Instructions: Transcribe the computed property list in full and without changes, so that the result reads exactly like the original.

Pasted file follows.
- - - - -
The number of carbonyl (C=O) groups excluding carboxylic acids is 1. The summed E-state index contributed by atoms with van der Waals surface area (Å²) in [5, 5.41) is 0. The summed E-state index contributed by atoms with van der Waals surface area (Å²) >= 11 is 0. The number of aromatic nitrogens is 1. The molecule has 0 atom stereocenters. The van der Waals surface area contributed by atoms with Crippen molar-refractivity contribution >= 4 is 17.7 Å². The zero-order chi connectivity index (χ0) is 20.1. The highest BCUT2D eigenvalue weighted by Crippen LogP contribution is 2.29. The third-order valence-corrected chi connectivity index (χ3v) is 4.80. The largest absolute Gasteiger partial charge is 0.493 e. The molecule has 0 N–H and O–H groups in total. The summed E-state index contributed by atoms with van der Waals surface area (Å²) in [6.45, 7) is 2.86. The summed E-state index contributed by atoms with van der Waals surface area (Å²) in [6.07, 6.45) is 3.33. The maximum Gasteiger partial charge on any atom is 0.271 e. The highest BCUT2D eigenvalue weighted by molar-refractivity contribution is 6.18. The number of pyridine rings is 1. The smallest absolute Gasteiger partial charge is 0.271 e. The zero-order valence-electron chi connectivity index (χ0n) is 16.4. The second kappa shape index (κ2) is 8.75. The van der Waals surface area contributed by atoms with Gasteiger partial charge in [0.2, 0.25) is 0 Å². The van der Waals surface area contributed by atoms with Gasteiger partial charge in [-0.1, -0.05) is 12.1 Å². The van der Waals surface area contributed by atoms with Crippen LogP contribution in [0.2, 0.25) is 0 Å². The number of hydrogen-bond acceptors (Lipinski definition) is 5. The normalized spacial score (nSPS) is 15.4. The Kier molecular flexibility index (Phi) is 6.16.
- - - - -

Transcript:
The number of carbonyl (C=O) groups excluding carboxylic acids is 1. The summed E-state index contributed by atoms with van der Waals surface area (Å²) in [5, 5.41) is 0. The summed E-state index contributed by atoms with van der Waals surface area (Å²) >= 11 is 0. The number of aromatic nitrogens is 1. The molecule has 0 atom stereocenters. The van der Waals surface area contributed by atoms with Crippen molar-refractivity contribution >= 4 is 17.7 Å². The zero-order chi connectivity index (χ0) is 20.1. The highest BCUT2D eigenvalue weighted by Crippen LogP contribution is 2.29. The third-order valence-corrected chi connectivity index (χ3v) is 4.80. The largest absolute Gasteiger partial charge is 0.493 e. The molecule has 0 N–H and O–H groups in total. The summed E-state index contributed by atoms with van der Waals surface area (Å²) in [6.45, 7) is 2.86. The summed E-state index contributed by atoms with van der Waals surface area (Å²) in [6.07, 6.45) is 3.33. The maximum Gasteiger partial charge on any atom is 0.271 e. The highest BCUT2D eigenvalue weighted by molar-refractivity contribution is 6.18. The number of pyridine rings is 1. The smallest absolute Gasteiger partial charge is 0.271 e. The zero-order valence-electron chi connectivity index (χ0n) is 16.4. The second kappa shape index (κ2) is 8.75. The van der Waals surface area contributed by atoms with Gasteiger partial charge in [0.2, 0.25) is 0 Å². The van der Waals surface area contributed by atoms with Gasteiger partial charge in [-0.1, -0.05) is 12.1 Å². The van der Waals surface area contributed by atoms with Crippen LogP contribution in [0.2, 0.25) is 0 Å². The number of hydrogen-bond acceptors (Lipinski definition) is 5. The normalized spacial score (nSPS) is 15.4. The Kier molecular flexibility index (Phi) is 6.16.